Previous posts on Kristin here and here.
I just finished the last page of the last book in the Kristin Lavransdatter trilogy.
I read the first book in one day, the second over a few weeks and then bogged down in the third. I think the third book was difficult because Kristin was reaping the results of decisions made in her youth. The hot/cold relationship with her husband went mostly cold/cold. Kristin watches as her boys follow in the sins of their father or their mother. She sees herself in her sons and begins to understand what it is her own parents went through.
It didn’t exactly make for jolly fireside reading. However, the insights I knew would be there compelled me to pick it up and finish. Revived, I marveled again at the powerful prose which distilled everyday emotions into their essence.
In her father’s soul there had dwelt somewhat else besides that deep, sweet tenderness. She had learned, with the years, to understand it — her father’s wondrous gentleness came not therefrom that the saw not clear enough the faults and the vileness of mankind, but that he was ever searching his own heart before his God and bruising it with the repentance for his own sins. p.224
I find myself wanting to loan my copies out to this friend and that; and yet, simultaneously, wanting to hold on to the books so these sentences are at my beck and call.
I think of my friend Btolly who loves her cow when I read this:
She went to the byre herself to help in the milking. It was ever pleasant to her, this hour when she sat in the dark close in to the swelling cow-flank, and felt the milk’s sweet breath in her nostrils. p.20
…and my friend Tanabu Girl, who learned Latin with me from Magister Dilectus and now teaches it:
And the year Björgulf and Nikulaus were at Tautra cloister with Sira Eiliv, they had sucked–so said the priest– at the breasts of Lady Knowledge with fiery zeal. The teacher there was an aged monk, who, busy as a bee, had gathered learning his whole life long from all the books he could come by, Latin or Norse. Sira Eiliv was himself a lover so wisdom, but, in the years at Husaby, he had had little chance to follow this bent towards book-lore. For him the fellowship with Lector Aslak was like sæter-pasture to starved cattle. And the two young boys, who, among the monks, clung to their home-priest, followed, open-mouthed, the two men’s learned talk. And brother Aslak and Sira Eiliv found delight in feeding the two young minds with the most delicious honey from the cloister’s bookshelves, whereto brother Aslak himself had added many copies and excerpts from the choicest books. Soon the boys became so skilled that the monk had rarely need to speak to them in the Norse tongue, and, when their parents came to fetch them, they both could answer the priest in Latin, glibly and without many slips. p.138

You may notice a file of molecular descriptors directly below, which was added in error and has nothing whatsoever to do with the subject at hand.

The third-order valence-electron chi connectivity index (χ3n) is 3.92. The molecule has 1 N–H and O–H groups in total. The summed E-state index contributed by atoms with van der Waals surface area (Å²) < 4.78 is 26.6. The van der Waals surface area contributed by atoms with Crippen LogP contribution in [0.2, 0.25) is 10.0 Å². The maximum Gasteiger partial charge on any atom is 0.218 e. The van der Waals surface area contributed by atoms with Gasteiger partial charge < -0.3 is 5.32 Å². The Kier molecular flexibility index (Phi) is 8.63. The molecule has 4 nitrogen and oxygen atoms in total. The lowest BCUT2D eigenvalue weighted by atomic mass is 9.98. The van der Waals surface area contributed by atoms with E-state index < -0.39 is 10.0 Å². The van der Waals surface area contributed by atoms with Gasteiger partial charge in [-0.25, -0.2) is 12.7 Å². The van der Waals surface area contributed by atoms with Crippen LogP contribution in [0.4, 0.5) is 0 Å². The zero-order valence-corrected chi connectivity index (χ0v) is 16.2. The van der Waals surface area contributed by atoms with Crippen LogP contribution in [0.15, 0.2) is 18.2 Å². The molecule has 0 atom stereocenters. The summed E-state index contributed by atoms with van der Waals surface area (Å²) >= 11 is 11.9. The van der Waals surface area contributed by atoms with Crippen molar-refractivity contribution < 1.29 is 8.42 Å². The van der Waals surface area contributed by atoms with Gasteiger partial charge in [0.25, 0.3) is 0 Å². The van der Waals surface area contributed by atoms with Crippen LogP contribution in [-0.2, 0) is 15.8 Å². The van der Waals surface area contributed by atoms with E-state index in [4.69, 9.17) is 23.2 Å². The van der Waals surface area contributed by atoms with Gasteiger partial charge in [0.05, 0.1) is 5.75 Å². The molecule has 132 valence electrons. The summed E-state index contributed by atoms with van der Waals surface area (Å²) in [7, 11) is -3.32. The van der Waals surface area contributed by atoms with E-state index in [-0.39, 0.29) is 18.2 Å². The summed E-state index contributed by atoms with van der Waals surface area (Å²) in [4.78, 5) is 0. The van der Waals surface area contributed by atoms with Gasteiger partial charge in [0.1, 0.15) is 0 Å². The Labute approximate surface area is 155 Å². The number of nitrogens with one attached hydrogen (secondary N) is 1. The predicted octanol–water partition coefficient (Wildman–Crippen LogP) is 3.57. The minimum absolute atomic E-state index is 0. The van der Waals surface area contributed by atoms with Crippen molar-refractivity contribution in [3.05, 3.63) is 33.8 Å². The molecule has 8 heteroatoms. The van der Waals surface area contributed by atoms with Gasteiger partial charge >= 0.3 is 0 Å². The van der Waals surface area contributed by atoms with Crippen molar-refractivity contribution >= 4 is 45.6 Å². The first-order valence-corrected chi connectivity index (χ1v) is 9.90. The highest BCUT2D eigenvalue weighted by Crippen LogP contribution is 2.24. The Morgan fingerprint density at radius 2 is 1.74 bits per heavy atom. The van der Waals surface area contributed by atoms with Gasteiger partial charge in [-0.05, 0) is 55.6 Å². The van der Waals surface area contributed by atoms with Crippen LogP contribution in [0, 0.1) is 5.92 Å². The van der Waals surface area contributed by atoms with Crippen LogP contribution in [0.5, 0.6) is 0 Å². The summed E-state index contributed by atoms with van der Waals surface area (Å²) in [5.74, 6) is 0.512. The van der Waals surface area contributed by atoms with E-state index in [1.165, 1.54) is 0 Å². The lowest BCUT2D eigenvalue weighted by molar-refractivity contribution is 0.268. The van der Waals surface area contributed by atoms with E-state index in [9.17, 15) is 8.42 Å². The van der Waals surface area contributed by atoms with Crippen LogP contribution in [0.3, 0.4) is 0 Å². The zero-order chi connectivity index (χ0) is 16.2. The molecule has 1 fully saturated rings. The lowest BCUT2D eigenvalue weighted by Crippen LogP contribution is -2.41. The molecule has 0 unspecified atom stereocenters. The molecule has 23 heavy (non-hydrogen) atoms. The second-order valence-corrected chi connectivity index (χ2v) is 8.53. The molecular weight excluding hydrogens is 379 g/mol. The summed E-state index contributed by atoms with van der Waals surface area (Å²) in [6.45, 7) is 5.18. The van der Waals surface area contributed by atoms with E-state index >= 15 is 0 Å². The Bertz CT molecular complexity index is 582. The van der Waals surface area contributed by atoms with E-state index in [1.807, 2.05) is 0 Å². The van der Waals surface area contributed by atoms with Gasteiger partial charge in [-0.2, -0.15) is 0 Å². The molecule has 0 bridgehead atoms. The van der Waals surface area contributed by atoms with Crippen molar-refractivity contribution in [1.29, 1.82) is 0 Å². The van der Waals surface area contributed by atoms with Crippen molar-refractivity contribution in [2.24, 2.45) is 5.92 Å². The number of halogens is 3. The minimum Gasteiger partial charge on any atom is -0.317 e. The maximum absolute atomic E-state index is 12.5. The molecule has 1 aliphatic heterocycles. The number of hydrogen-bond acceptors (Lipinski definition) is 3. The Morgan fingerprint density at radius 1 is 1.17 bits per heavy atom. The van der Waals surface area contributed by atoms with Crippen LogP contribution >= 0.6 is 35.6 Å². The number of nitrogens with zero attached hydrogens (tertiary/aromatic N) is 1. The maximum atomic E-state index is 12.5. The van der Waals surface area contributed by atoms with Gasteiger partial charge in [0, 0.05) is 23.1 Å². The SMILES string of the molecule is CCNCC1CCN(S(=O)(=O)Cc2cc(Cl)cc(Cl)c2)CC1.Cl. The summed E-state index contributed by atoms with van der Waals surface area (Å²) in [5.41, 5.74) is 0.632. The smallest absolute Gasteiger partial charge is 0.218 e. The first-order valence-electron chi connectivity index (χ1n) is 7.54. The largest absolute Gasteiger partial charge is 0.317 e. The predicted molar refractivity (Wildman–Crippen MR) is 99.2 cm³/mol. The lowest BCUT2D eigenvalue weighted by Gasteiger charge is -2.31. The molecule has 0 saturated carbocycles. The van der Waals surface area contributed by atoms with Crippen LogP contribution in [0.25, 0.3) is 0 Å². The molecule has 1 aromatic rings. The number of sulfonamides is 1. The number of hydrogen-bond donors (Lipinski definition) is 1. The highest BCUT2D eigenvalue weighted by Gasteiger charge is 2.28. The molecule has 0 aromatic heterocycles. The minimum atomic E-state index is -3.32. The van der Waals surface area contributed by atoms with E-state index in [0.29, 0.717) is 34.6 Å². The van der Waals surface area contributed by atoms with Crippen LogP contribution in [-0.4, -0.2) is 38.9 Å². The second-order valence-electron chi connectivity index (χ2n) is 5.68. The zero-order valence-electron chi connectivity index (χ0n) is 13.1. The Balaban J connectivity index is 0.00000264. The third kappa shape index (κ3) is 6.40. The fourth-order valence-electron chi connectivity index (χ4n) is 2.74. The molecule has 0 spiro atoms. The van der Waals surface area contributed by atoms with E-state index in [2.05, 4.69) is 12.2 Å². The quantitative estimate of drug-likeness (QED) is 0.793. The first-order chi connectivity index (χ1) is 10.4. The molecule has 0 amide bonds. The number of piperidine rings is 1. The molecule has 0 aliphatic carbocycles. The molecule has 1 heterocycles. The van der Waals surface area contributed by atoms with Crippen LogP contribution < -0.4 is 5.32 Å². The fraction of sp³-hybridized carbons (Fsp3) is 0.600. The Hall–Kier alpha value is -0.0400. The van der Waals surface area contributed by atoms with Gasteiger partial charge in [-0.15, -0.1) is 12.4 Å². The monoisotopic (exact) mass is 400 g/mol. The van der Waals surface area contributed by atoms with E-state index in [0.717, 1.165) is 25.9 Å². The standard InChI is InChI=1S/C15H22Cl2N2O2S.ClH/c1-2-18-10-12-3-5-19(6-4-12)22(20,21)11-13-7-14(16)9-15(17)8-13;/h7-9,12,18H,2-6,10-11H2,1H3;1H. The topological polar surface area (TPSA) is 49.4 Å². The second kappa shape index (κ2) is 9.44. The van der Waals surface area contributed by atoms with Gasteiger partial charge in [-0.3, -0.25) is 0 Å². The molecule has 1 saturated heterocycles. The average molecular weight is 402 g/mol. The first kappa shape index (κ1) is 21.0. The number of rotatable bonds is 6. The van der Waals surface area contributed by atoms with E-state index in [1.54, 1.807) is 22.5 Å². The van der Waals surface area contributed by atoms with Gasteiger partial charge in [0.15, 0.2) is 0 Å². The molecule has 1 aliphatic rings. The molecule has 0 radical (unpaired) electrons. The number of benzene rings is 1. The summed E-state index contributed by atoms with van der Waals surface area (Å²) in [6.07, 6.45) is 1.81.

Oh, if you have a thoughtful reader on your list, especially–but not necessarily–a young woman, these books would be a wonderful gift.
I gave the new translation to my sister Dorothy for her birthday. I’m eager to talk with her about it. I am ready to read the trilogy again in that translation in 2008.
In the top three of the best books I’ve ever read.
I’ve commented in one of your previous posts about my opinion of the trilogy, so I won’t bog you down with it now. I must confess though to not enjoying the movie that I got from Netflix. It missed so much of the emotion that occurred in the books, in my opinion Okay, I’ll say it again… I LOVED the books.
I haven’t started part three yet. I am reading the new translation by Penguin Classics – and I like it very much. The second one was a little slower going for me, as well, mostly because of all the politics of that time and place that were so unfamiliar to me. I imagine that her intended readers would have been very familiar with those issues, like we are when we read a novel set during the Revolutionary War.
Carrie, it can get ponderous at times, eh? But persevere. It is good to the very end. I have two or three other Sigrid Undset books on my shelf. Even if they are only 70% as good as KL, they will be better than much of the stuff put out today. I’m curious to find out. However, I really need to concentrate on curriculum reading and Scotland/England reading.So many books….
So little time 🙂
Well, I must be one of the few people who havent read this trilogy. But with both Carol and Noel’s recommendation, I should add it to my list right away.
Back to folding clothes and watching the Ga/GaTech game….
Quite a compelling review! I have added it to my wishlist!
Wondering if you inscribed Dorothy’s birthday edition?
I think I wish I’d done that with all the books I’ve given over the years, but then I find myself hesitating at the last minute.
No, I didn’t. I ordered them from Amazon and had them shipped directly to her house. I always hesitate if I don’t know if they already own the book or not. I don’t buying used books with inscriptions in them, but some people aren’t that way.And I enjoy the books I own with inscriptions in them. I have a Stephen Charnock (theology) book that my father gave to my grandfather, inscription and all. How I inherited it, I’m not sure…
I read the trilogy straight through because it was an all-in-one edition from the library. But I totally agree with you the third book was hardest to read. I did take many lessons from it, though, especially about being a good mother-in-law. 😉 Also, it was certainly sad to see the consequences of sin played out in Kristin’s life and in her children.I’m so glad you recommended this book and I took your recommendation to heart. I agree it is one of my all-time favorite books.Blessings,